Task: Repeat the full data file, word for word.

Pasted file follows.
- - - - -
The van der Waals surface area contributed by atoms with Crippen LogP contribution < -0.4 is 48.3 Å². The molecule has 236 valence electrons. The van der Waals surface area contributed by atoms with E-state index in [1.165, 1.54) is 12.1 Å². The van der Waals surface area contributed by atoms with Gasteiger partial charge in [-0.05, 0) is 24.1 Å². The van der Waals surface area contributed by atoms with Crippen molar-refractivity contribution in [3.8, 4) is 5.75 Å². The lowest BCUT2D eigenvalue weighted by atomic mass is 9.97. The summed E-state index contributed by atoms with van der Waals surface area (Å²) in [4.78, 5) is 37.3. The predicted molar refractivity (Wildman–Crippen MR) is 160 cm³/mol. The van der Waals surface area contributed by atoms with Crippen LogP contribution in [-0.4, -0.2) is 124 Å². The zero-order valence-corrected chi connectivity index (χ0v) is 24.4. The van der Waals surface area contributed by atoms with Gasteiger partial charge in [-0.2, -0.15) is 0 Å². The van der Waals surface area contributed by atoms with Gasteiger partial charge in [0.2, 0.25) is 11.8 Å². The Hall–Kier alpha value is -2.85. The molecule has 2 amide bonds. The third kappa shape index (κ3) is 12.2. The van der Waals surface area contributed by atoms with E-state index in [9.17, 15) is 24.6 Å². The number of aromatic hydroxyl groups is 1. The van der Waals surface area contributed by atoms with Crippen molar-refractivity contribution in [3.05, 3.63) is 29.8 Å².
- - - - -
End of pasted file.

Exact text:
The van der Waals surface area contributed by atoms with Crippen LogP contribution < -0.4 is 48.3 Å². The molecule has 236 valence electrons. The van der Waals surface area contributed by atoms with E-state index in [1.165, 1.54) is 12.1 Å². The van der Waals surface area contributed by atoms with Gasteiger partial charge in [-0.05, 0) is 24.1 Å². The van der Waals surface area contributed by atoms with Crippen molar-refractivity contribution in [3.8, 4) is 5.75 Å². The lowest BCUT2D eigenvalue weighted by atomic mass is 9.97. The summed E-state index contributed by atoms with van der Waals surface area (Å²) in [4.78, 5) is 37.3. The predicted molar refractivity (Wildman–Crippen MR) is 160 cm³/mol. The van der Waals surface area contributed by atoms with Crippen LogP contribution in [-0.4, -0.2) is 124 Å². The zero-order valence-corrected chi connectivity index (χ0v) is 24.4. The van der Waals surface area contributed by atoms with Gasteiger partial charge in [-0.2, -0.15) is 0 Å². The van der Waals surface area contributed by atoms with Gasteiger partial charge in [0.2, 0.25) is 11.8 Å². The Hall–Kier alpha value is -2.85. The molecule has 2 amide bonds. The third kappa shape index (κ3) is 12.2. The van der Waals surface area contributed by atoms with E-state index in [9.17, 15) is 24.6 Å². The number of aromatic hydroxyl groups is 1. The van der Waals surface area contributed by atoms with Crippen molar-refractivity contribution in [3.05, 3.63) is 29.8 Å².